Nature photography relies on capturing your subject in the best natural light. Often the best option for a subject is to take your photos on a cloudy day, so photographers should not be discouraged by waking up to grey skies.
Great nature photography relies on good natural light above all else. Even a beginner soon learns that for most landscape photos, the best results are usually early in the morning and late in the afternoon, when the sun is low, and the light is soft and colourful. This is a terrific rule to follow in most situations, but busy lifestyles do not always allow us to choose the perfect conditions for our nature photography.
Have you ever planned and set aside a day to get out and practice your nature photography, only to wake up to grey, cloudy skies? You are not alone, this happens to us all; professional and beginner alike. And of course when you are traveling, you often only have one chance to take your photos before moving on, so you have to make the best of the situation as you find it.
Photographers, don't despair. There are many situations that suit cloudy skies just fine; in fact, there are some situations when cloudy skies are the best option for a good nature photo. Here are just a few situations that you could explore when cloudy weather threatens to derail your photography outing.
#1. Rainforest Photography. When the sun shines through the trees in the forest, it creates a patchwork of light and shade that makes correct exposure almost impossible. You simply can't manage the contrast in these conditions. Cloudy weather is actually the best way to take good rainforest photos. Some would say the cloudier the better, because if your rainforest is high enough to be in the clouds, you can capture some very atmospheric misty effects in the forest.
I live in South East Queensland, so I am close to both the beach and some fabulous rainforest. My rule is: If it's sunny, go to the beach. If the weather is grey and cloudy, grab your camera and head for the rainforest.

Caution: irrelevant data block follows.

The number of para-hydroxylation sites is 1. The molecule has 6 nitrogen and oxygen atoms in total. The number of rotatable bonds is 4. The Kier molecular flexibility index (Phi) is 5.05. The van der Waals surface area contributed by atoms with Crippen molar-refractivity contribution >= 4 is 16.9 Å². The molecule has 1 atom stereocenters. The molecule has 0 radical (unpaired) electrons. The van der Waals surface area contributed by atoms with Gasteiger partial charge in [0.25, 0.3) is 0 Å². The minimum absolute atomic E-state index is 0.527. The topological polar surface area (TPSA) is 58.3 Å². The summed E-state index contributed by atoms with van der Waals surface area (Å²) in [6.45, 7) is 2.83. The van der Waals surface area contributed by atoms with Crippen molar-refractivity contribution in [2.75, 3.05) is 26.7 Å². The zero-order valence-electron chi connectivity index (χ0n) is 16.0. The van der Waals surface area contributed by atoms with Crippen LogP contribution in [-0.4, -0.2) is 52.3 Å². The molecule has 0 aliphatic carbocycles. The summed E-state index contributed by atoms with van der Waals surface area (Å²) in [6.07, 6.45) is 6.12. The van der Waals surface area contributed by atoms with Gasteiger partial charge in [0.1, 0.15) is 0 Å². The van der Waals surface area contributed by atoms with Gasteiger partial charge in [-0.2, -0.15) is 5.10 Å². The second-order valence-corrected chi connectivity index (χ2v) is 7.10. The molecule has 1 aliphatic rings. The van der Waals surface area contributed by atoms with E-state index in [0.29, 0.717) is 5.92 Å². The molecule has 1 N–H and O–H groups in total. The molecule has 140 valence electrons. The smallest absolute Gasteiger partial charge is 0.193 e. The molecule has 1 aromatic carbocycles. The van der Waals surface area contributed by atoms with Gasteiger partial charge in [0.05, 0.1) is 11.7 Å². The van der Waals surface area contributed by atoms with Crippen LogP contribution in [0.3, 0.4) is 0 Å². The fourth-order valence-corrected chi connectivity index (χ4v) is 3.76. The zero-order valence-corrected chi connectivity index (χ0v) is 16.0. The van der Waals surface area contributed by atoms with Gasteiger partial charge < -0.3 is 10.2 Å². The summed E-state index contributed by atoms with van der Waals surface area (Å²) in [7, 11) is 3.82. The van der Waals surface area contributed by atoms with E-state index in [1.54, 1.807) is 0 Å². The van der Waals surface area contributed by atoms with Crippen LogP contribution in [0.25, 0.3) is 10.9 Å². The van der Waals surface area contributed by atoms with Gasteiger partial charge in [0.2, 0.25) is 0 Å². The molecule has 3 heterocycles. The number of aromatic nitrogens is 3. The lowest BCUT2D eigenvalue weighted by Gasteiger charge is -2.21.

#2. Wildlife Photography (Pets and People Too). Bright sunlight can be a problem when shooting wildlife. In the middle part of the day, the sun can create heavy shadows which make exposure difficult, and rob your photo of essential colour and detail that gives the subject its character. Worst of all, sunlight can create shadows on the face of your subject. As you know, the critical part of any good wildlife photo is the eyes. If the eyes in your photo are lost in shadow, the personal connection with the subject is lost.
Animals do not like looking into the sun any more than you do, so even early in the morning and late in the afternoon, when the light is softer, photography can be difficult. More often than not, you will probably find your subject turning away from the light.
If you take your photo on a cloudy day, you can capture your wildlife subject in soft, even light that allows perfect exposure without ugly shadows. There will also be less glare reflecting off shiny surfaces (a snake's skin, a bird's feathers etc.) so your picture can actually appear more colourful.
#3. Sunset Photography. Clouds create a much more interesting sunset photo than clear skies. All you need is for the sun to break through the clouds as they cross the horizon. A good nature photographer learns to read the sky and try to predict what is coming. Often on a grey, cloudy day you will notice that the only patch of clear sky is far away near the horizon. If that is the case, you can go looking for a good location and set up for your sunset photo.
With a bit of luck, there will be several breaks in the clouds before the sun goes down. If so, you could be on the spot to photograph spectacular sunbeams, a truly wonderful effect that every nature photography hopes to capture.
Like all things in nature photography, all the planning in the world means nothing without a bit of luck. You may get your photo all set up, only to see the gap in the clouds close and your chance of a good photo disappear. Persistence wins in the end, so keep trying and from time to time you will end up with some breathtaking sunset photos.
I hope that next time you wake up to cloudy skies, you will not let that stop you from getting out there to take some great nature photos. As your experience grows, you will find it easier to read the light and know what sort of photography suits the conditions. Until then, practice, practice, practice!
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ABOUT THE AUTHOR
Andrew Goodall has made his living from nature photography for over 20 years. See his images at http://www.naturesimage.com.au Andrew's ebooks "Photography in Plain English" and "Every Picture Tells A Story" have helped thousands of beginners learn the art and skills of nature photography. Find them at http://www.naturesimage.com.au/page/25/default.asp
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